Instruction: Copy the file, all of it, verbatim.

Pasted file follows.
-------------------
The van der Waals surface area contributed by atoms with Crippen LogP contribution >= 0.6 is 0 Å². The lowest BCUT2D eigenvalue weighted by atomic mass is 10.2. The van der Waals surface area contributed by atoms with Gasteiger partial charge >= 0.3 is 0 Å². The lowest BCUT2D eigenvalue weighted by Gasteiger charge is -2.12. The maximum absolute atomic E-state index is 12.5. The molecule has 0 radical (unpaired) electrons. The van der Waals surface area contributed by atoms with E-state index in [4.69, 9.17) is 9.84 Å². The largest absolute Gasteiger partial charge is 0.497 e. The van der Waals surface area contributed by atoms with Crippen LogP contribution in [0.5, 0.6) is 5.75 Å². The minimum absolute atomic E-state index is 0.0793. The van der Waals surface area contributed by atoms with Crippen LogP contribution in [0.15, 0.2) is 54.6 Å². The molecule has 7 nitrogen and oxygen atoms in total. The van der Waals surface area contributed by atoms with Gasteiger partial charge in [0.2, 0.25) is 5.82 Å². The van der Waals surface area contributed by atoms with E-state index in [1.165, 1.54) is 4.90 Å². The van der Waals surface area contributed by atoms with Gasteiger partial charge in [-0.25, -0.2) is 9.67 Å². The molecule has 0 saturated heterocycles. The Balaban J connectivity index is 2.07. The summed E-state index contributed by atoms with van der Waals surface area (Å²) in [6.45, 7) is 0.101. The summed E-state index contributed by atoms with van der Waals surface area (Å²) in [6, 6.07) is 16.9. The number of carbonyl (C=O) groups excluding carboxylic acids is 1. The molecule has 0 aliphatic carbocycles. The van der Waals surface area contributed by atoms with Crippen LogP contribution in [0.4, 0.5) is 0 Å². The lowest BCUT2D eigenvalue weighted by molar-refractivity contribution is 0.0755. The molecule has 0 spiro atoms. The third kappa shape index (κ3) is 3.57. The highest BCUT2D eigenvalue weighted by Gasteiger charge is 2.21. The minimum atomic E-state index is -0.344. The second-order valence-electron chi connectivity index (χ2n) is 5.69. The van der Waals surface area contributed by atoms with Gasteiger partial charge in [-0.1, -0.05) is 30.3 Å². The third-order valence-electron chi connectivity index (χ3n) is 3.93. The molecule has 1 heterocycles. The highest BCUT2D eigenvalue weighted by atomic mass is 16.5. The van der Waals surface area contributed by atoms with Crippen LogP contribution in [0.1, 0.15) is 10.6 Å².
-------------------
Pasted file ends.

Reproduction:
The van der Waals surface area contributed by atoms with Crippen LogP contribution >= 0.6 is 0 Å². The lowest BCUT2D eigenvalue weighted by atomic mass is 10.2. The van der Waals surface area contributed by atoms with Gasteiger partial charge >= 0.3 is 0 Å². The lowest BCUT2D eigenvalue weighted by Gasteiger charge is -2.12. The maximum absolute atomic E-state index is 12.5. The molecule has 0 radical (unpaired) electrons. The van der Waals surface area contributed by atoms with E-state index in [4.69, 9.17) is 9.84 Å². The largest absolute Gasteiger partial charge is 0.497 e. The van der Waals surface area contributed by atoms with Crippen LogP contribution in [0.5, 0.6) is 5.75 Å². The minimum absolute atomic E-state index is 0.0793. The van der Waals surface area contributed by atoms with Crippen LogP contribution in [0.15, 0.2) is 54.6 Å². The molecule has 7 nitrogen and oxygen atoms in total. The van der Waals surface area contributed by atoms with Gasteiger partial charge in [0.2, 0.25) is 5.82 Å². The van der Waals surface area contributed by atoms with E-state index in [1.165, 1.54) is 4.90 Å². The van der Waals surface area contributed by atoms with Gasteiger partial charge in [-0.25, -0.2) is 9.67 Å². The molecule has 0 saturated heterocycles. The Balaban J connectivity index is 2.07. The summed E-state index contributed by atoms with van der Waals surface area (Å²) in [6.45, 7) is 0.101. The summed E-state index contributed by atoms with van der Waals surface area (Å²) in [6, 6.07) is 16.9. The number of carbonyl (C=O) groups excluding carboxylic acids is 1. The molecule has 0 aliphatic carbocycles. The van der Waals surface area contributed by atoms with Crippen LogP contribution in [0.4, 0.5) is 0 Å². The lowest BCUT2D eigenvalue weighted by molar-refractivity contribution is 0.0755. The molecule has 0 spiro atoms. The third kappa shape index (κ3) is 3.57. The highest BCUT2D eigenvalue weighted by Gasteiger charge is 2.21. The minimum atomic E-state index is -0.344. The second-order valence-electron chi connectivity index (χ2n) is 5.69. The van der Waals surface area contributed by atoms with Gasteiger partial charge in [-0.1, -0.05) is 30.3 Å². The third-order valence-electron chi connectivity index (χ3n) is 3.93. The molecule has 1 heterocycles. The highest BCUT2D eigenvalue weighted by atomic mass is 16.5. The van der Waals surface area contributed by atoms with Crippen LogP contribution in [0.1, 0.15) is 10.6 Å².